Coping With Life: ELPL invites counselors to teach youth about mental health 

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Tevin Larmond and Dulles Copedge at Coping with Life held at ELPL.

Charles Clifford

Tevin Larmond and Dulles Copedge at Coping with Life held at ELPL.

On Apr. 25, the East Lansing Public library gave space to Community Mental Health (CMH) and two representatives in hopes of informing youth in the community about tools to deal with stress, anxiety, and other mental health issues; and how to understand why those mental health issues might have presented themselves.

The two CMH counselors present were Tevin Larmond and Dulles Copedge. Both Tevin and Dulles talked about their inspiration for the work they do and why they feel spreading mental health awareness is critical, especially in our world today.

Tevin, whose has been working in this field for 5 years and has his masters degree in psychology, has a specific passion for working with children and helping them to develop coping mechanisms for mental stress.

Tevin Larmond and Dulles Copedge at Coping with Life held at ELPL.

Charles Clifford

Tevin Larmond and Dulles Copedge at Coping with Life held at ELPL.

Tevin’s mother was a schoolteacher during his childhood which allowed for him to see the care and time his mom put towards bettering future generations.

“I like bringing kids into the light so they can see their full potential,” Tevin said.

The most rewarding part of the job for Tevin is “seeing the happiness on their face and them seeing things are going up for them. It’s really cool to see.”

Dulles Copedge, who has a degree in criminal justice and sociology, has similar motives to Tevin for giving back to the youth.

“The biggest change we’ve seen is their understanding of emotions. We ask them questions about how they feel or how certain things at home or school make them feel. At first, they are reserved and may not fully understand what triggers a certain emotion, but by the second and third visit they have shown substantial progress in their emotional understanding.” Dulles said. “There is still a large stigma on mental health and people tend to shy away from their own.”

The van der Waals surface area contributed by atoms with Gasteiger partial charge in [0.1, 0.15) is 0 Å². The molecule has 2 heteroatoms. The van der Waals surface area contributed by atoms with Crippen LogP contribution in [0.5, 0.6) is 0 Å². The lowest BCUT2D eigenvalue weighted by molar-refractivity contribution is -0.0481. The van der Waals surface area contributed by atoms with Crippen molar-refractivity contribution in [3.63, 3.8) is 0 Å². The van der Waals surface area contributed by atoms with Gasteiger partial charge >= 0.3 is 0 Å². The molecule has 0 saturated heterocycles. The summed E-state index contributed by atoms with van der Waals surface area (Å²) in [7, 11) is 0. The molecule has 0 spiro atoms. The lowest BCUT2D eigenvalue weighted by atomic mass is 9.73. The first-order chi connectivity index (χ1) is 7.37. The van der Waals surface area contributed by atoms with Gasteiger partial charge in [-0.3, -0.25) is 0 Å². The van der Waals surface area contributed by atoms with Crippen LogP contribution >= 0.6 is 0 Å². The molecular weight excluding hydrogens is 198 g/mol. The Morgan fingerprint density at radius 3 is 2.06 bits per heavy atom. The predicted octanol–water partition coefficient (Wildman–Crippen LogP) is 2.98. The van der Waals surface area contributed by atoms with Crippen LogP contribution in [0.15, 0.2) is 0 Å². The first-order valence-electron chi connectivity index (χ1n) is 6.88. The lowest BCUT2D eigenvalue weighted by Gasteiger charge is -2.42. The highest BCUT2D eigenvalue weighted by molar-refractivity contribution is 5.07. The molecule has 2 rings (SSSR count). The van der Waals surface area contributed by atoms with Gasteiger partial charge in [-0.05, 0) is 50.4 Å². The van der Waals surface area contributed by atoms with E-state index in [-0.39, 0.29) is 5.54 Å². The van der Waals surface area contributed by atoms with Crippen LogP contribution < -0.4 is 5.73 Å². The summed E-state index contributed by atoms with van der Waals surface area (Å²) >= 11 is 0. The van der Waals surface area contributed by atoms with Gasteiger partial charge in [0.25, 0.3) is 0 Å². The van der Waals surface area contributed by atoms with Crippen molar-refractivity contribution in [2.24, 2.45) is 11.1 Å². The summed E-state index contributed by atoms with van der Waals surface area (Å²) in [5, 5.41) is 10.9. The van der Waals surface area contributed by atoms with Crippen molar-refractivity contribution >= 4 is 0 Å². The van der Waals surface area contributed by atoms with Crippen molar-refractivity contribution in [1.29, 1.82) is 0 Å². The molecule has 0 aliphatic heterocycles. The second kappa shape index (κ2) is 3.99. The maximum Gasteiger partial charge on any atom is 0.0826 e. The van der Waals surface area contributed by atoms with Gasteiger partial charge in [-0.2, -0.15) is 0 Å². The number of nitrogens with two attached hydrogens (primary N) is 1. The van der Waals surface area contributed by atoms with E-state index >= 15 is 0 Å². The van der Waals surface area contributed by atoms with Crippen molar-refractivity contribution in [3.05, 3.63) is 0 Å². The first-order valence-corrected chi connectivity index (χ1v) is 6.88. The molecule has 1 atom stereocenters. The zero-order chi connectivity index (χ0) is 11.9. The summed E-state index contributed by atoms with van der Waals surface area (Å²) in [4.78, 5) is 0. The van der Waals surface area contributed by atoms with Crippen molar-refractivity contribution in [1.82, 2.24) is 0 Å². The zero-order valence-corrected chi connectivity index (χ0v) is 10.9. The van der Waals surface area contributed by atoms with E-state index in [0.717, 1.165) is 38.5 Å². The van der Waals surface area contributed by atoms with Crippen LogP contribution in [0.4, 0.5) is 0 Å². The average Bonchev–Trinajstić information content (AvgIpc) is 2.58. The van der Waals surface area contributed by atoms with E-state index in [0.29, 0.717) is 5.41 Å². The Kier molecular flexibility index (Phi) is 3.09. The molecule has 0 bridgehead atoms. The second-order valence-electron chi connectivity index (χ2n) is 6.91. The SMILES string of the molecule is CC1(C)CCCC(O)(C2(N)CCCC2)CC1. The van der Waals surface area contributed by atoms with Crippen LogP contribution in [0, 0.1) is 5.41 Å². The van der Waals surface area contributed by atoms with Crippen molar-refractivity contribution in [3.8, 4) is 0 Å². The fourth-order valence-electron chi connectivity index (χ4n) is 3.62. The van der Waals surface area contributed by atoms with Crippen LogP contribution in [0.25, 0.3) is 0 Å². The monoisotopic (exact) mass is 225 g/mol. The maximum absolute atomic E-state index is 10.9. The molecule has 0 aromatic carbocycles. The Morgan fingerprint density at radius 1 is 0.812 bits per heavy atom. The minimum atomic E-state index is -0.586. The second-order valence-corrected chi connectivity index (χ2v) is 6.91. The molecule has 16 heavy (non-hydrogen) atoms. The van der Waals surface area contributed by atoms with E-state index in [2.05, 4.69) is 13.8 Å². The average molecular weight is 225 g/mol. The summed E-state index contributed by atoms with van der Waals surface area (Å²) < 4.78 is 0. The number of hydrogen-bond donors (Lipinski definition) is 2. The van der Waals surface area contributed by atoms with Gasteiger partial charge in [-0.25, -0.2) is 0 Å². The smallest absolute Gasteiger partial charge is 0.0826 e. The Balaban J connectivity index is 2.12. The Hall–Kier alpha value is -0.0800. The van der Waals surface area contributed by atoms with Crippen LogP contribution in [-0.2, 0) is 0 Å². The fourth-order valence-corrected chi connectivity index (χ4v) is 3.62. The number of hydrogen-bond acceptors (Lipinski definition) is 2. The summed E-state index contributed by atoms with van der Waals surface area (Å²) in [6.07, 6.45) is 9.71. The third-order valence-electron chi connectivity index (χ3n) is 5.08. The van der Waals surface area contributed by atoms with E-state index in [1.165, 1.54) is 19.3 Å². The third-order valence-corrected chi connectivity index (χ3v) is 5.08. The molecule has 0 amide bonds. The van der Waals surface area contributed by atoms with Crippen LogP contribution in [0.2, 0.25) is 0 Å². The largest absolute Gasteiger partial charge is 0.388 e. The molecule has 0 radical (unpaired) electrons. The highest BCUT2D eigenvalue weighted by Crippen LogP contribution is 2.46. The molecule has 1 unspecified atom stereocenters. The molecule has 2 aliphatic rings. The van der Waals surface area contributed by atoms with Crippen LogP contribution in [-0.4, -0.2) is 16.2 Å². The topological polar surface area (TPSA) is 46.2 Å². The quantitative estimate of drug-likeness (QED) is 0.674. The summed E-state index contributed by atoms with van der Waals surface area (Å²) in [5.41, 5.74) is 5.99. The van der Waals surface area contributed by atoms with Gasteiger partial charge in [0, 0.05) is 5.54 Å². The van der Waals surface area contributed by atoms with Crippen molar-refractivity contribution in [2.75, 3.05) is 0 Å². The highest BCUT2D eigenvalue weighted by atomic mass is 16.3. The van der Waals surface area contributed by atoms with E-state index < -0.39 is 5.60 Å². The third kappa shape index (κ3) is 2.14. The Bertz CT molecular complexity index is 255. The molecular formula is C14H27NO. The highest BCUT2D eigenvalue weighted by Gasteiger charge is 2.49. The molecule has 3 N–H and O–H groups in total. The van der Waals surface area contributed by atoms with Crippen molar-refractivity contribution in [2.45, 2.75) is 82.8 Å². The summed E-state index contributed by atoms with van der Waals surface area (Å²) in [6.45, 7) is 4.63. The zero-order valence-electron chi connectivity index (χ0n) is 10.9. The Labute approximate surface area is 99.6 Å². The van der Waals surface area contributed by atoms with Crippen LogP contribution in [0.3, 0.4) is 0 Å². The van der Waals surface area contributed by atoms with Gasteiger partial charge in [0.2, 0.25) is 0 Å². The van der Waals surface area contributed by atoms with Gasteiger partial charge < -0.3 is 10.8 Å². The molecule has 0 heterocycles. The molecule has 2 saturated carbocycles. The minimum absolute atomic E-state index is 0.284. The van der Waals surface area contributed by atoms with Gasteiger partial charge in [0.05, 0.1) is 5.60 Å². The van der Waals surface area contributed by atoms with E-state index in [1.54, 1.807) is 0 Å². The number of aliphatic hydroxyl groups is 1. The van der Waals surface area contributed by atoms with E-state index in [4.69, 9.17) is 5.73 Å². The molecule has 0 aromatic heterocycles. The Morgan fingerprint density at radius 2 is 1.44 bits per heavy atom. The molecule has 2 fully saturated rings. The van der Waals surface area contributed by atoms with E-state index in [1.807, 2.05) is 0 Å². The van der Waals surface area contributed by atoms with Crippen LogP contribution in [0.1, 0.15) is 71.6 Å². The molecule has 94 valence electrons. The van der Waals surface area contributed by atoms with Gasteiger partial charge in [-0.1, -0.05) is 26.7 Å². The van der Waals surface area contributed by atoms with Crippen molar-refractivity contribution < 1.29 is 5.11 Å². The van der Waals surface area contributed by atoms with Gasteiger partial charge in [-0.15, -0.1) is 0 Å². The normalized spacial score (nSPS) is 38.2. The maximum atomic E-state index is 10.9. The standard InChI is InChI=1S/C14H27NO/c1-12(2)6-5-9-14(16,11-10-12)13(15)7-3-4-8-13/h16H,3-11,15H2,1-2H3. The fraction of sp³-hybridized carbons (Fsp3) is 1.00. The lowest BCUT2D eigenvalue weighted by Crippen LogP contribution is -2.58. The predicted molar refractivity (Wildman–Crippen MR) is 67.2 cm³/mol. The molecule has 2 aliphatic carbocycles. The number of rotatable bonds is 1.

Both Tevin and Dulles believe the work they do may be more crucial to society than ever. With rising suicide rates and mental health related violence, like mass shootings, they both feel resources like CMH need to be more available.

“I think it’s important for everyone – children and adults,” Dulles said. “In my opinion, it’s easier to get children to open because they still view you on some level of authority. But, with adults, it may be harder to teach them that it’s okay to share your emotions, especially if they are from an older generation.”

Dulles also believes that you must invest in your mental health if you want it to be in the right space.

“Mental health is with you in the long run. There is no quick-fix and holding in those feelings only perpetuates the negative aspects of mental health. Kids and adults need to understand it’s okay to talk. We all have feeling,” Dulles said.

MSU student Zach Moon joined for a session at the public library.

“I’ve never been a big believer in therapy but knowing that there are resources available if I ever need help is comforting. It would have been nice to have this resource in high school,” Moon said.

For more information or mental health resources you can visit

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